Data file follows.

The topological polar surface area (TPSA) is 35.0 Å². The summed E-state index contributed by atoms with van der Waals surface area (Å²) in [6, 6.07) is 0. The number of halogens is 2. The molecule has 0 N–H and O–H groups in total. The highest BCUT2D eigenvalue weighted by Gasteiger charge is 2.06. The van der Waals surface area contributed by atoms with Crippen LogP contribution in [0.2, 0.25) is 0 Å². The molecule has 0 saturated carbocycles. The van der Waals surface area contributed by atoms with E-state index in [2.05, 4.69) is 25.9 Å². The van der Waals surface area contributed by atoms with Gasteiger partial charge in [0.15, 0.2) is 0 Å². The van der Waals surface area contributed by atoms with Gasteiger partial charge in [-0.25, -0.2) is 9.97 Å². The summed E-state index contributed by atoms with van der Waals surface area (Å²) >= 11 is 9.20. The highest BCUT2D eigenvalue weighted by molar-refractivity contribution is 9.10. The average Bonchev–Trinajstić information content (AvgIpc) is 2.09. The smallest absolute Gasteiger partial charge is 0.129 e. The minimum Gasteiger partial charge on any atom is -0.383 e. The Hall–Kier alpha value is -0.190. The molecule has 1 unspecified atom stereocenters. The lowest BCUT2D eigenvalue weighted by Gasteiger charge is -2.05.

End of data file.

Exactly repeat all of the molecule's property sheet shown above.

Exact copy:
The topological polar surface area (TPSA) is 35.0 Å². The summed E-state index contributed by atoms with van der Waals surface area (Å²) in [6, 6.07) is 0. The number of halogens is 2. The molecule has 0 N–H and O–H groups in total. The highest BCUT2D eigenvalue weighted by Gasteiger charge is 2.06. The van der Waals surface area contributed by atoms with Crippen LogP contribution in [0.2, 0.25) is 0 Å². The molecule has 0 saturated carbocycles. The van der Waals surface area contributed by atoms with E-state index in [2.05, 4.69) is 25.9 Å². The van der Waals surface area contributed by atoms with Gasteiger partial charge in [0.15, 0.2) is 0 Å². The van der Waals surface area contributed by atoms with Gasteiger partial charge in [-0.25, -0.2) is 9.97 Å². The summed E-state index contributed by atoms with van der Waals surface area (Å²) >= 11 is 9.20. The highest BCUT2D eigenvalue weighted by molar-refractivity contribution is 9.10. The average Bonchev–Trinajstić information content (AvgIpc) is 2.09. The smallest absolute Gasteiger partial charge is 0.129 e. The minimum Gasteiger partial charge on any atom is -0.383 e. The Hall–Kier alpha value is -0.190. The molecule has 1 unspecified atom stereocenters. The lowest BCUT2D eigenvalue weighted by Gasteiger charge is -2.05.